High-profile political and economic issues, combined with the decline of the commodity supercycle, may have caused some investors to overlook Latin America when considering emerging or frontier market exposure.
Research from the McKinsey Global Institute – ‘Where will Latin America’s growth come from?’ – notes that in the past 15 years the region’s economies have posted average annual GDP growth of roughly 3 per cent. This is above the growth rates of most developed economies, but slightly behind emerging markets such as China, South Asia and sub-Saharan Africa.
But there are substantial differences within the region, with economies such as Bolivia, Colombia, Ecuador, and Peru delivering the strongest growth, while the likes of Brazil, Argentina and Venezuela have struggled.
Investment performance shows an alternative picture, with the MSCI Brazil index gaining 74.4 per cent in sterling terms in the year to April 5 2017, while the MSCI Colombia climbed just 32.2 per cent, data from FE Analytics shows.
Will Landers, manager of the BlackRock Latin American investment trust, suggests political change is one of the main drivers behind the turnaround in these markets. “Outdated populist policies are being replaced by market-friendly governments focused on a reform agenda that should result in improving growth dynamics across the region,” he says.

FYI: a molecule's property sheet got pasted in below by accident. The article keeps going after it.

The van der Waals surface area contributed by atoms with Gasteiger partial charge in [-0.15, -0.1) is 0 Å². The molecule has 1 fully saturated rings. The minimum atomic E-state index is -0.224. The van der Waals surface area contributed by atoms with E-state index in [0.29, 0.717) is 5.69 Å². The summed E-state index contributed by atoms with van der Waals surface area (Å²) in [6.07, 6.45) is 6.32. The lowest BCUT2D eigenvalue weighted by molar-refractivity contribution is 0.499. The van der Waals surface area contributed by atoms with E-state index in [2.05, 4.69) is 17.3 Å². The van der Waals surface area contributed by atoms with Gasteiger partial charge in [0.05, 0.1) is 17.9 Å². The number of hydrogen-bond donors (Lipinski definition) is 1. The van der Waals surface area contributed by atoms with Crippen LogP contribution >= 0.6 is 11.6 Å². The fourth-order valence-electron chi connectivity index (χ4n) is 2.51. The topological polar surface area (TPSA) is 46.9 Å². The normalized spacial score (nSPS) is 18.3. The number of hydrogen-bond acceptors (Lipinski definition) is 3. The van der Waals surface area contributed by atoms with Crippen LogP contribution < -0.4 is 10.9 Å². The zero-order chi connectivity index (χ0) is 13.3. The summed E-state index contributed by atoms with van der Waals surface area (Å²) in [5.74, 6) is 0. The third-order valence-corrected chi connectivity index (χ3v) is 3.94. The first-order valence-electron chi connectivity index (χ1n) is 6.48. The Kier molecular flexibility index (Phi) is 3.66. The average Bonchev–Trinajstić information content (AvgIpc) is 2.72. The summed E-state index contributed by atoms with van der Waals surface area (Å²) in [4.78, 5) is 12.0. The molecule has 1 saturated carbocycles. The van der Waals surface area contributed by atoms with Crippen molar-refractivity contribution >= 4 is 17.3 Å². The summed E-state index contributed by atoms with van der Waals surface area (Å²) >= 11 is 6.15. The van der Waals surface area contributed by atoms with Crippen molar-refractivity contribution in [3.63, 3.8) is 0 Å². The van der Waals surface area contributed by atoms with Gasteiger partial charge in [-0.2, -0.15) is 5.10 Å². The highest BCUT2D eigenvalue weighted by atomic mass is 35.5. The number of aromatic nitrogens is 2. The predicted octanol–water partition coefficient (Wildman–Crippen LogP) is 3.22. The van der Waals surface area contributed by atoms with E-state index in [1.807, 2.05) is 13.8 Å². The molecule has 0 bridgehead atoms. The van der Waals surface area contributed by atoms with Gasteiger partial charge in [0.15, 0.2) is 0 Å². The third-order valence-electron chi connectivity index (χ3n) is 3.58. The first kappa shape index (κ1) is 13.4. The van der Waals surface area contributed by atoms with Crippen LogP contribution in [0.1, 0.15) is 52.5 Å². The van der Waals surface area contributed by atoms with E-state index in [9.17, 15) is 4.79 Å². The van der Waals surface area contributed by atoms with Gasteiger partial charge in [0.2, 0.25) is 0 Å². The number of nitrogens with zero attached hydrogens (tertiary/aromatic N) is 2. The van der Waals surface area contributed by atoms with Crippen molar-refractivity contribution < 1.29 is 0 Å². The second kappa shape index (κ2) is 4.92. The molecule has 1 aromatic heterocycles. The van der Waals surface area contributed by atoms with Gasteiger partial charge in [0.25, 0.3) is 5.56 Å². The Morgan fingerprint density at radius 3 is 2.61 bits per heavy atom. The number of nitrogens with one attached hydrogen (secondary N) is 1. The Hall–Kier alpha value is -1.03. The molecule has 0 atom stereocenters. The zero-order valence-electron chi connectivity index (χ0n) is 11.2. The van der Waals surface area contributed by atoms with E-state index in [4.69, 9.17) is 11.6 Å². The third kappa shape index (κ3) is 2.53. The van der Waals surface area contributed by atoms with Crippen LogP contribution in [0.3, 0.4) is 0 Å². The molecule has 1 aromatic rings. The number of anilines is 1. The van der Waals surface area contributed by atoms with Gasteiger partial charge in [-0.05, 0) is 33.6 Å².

“Brazil is driving much of the narrative. [Dilma] Rousseff’s ousting in August 2016 was a turning point for the country. The leader’s term in office saw a decline in productivity and increased state interference in key industrial sectors. But under successor Michel Temer, we have seen a 180-degree turn in financial policies, getting Brazil back to the basics of the successful real plan, with fiscal responsibility and monetary stability under a low-inflation environment.”
Elsewhere, Claudia Calich, manager of the M&G Emerging Markets Bond fund, points out growth is expected to be positive in Latin America, except in Venezuela, while monetary policy in the region will remain divergent with more interest rate hikes in Mexico and accommodative monetary policy in Brazil.
Ms Calich continues: “Argentina’s recent successful return to the sovereign bond market is a positive step for normalising the country’s financial relations with the international markets. President Mauricio Macri’s administration continues on the right path of reforms, with moves towards more orthodox economic policies.”
Mr Landers adds: “Peru is another country in the region benefiting from political change. The election of Pedro Pablo Kuczynski in July 2016 has seen a rejuvenation of key mining and infrastructure projects.”
But there remain some headwinds, notably in terms of exports to the US given the protectionist stance of Donald Trump. Didier Saint-Georges, managing director at Carmignac, says: “While Latin America has enjoyed a recent period of growth, the political changes in the US, the region’s main trade and investment partner, left many questioning whether local markets can still perform well.”
Ms Calich adds: “Mexico could be one of the few developing economies to register a growth slowdown for the year ahead, given uncertainties such as the future direction of the North American Free Trade Agreement under a Trump presidency.”